I've noted that a sea change has taken place in the hedge fund industry since the financial crisis.
The power pendulum has swung in favor of limited partners, who have had the upper hand when it comes to gating policies, compliance, third-party administration and the like. That relatively new influence is being felt again in the wake of the Libor scandal.
As of now, hedge funds have yet to be implicated in the scandal that has ensnared Bank of America, JPMorgan Chase, Barclays and others. But limited partners want assurances that there are no hidden exposures or risks, so they are essentially demanding clean bills of health.
"Some investors are so concerned about the reputational damage and the difficult questions their own clients would pose if hedge funds they had invested in were to be implicated that they are demanding the managers show they have a clean record," reports Reuters.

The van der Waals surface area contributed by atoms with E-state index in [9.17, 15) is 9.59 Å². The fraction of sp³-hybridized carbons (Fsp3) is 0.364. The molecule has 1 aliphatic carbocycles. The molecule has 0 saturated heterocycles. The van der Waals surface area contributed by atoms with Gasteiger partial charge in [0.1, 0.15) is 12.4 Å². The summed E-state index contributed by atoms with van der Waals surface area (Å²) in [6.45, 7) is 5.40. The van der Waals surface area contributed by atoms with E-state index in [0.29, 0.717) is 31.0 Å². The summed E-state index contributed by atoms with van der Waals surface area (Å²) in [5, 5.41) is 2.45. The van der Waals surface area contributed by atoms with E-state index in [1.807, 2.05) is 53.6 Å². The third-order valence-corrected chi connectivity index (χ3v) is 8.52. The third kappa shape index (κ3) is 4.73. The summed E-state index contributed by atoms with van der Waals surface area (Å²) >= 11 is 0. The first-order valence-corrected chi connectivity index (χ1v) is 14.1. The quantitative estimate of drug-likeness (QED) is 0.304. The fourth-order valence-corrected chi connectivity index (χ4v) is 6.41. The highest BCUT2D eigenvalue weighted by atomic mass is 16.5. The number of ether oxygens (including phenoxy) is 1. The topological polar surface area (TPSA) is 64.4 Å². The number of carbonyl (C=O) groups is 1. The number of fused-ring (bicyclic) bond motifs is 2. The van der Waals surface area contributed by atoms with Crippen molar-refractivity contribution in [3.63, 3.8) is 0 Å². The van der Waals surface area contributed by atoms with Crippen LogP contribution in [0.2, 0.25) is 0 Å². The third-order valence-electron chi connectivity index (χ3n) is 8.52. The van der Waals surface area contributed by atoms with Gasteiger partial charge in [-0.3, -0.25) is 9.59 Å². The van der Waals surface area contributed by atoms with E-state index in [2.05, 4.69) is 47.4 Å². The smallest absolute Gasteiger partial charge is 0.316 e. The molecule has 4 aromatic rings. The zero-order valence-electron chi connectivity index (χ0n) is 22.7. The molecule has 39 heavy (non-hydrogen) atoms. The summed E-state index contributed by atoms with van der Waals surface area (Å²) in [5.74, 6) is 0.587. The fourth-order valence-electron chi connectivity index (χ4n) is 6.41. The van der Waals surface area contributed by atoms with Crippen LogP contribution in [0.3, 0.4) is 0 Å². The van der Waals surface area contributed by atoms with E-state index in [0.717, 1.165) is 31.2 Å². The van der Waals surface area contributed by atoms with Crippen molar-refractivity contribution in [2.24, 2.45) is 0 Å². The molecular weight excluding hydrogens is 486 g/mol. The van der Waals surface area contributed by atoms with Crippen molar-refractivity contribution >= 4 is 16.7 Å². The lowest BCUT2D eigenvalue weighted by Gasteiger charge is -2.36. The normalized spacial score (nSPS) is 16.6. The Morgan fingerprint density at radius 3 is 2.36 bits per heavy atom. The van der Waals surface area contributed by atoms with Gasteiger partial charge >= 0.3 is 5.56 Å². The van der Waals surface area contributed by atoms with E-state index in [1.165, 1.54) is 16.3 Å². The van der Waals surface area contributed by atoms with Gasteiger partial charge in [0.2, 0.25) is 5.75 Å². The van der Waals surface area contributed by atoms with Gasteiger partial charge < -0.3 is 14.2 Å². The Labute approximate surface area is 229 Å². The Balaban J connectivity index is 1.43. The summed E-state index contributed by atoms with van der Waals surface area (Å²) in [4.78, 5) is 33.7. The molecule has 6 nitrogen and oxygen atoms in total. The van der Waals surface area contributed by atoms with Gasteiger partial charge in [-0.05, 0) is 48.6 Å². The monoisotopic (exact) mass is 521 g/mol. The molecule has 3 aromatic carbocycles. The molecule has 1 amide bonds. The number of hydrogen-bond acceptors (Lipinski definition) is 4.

Some hedge funds have "spent at least the past six months trawling through emails, voicemails and phone calls their traders made during the relevant periods. At least one fund has employed a sophisticated computer algorithm: to discover whom its traders talked to and whether, during the course of those conversations, they discussed Libor fixings with traders at banks."
I can only hope that hedge funds remain out of the fray. If a fund were to be implicated, it would be a rank disaster in this day and age.
- here's the article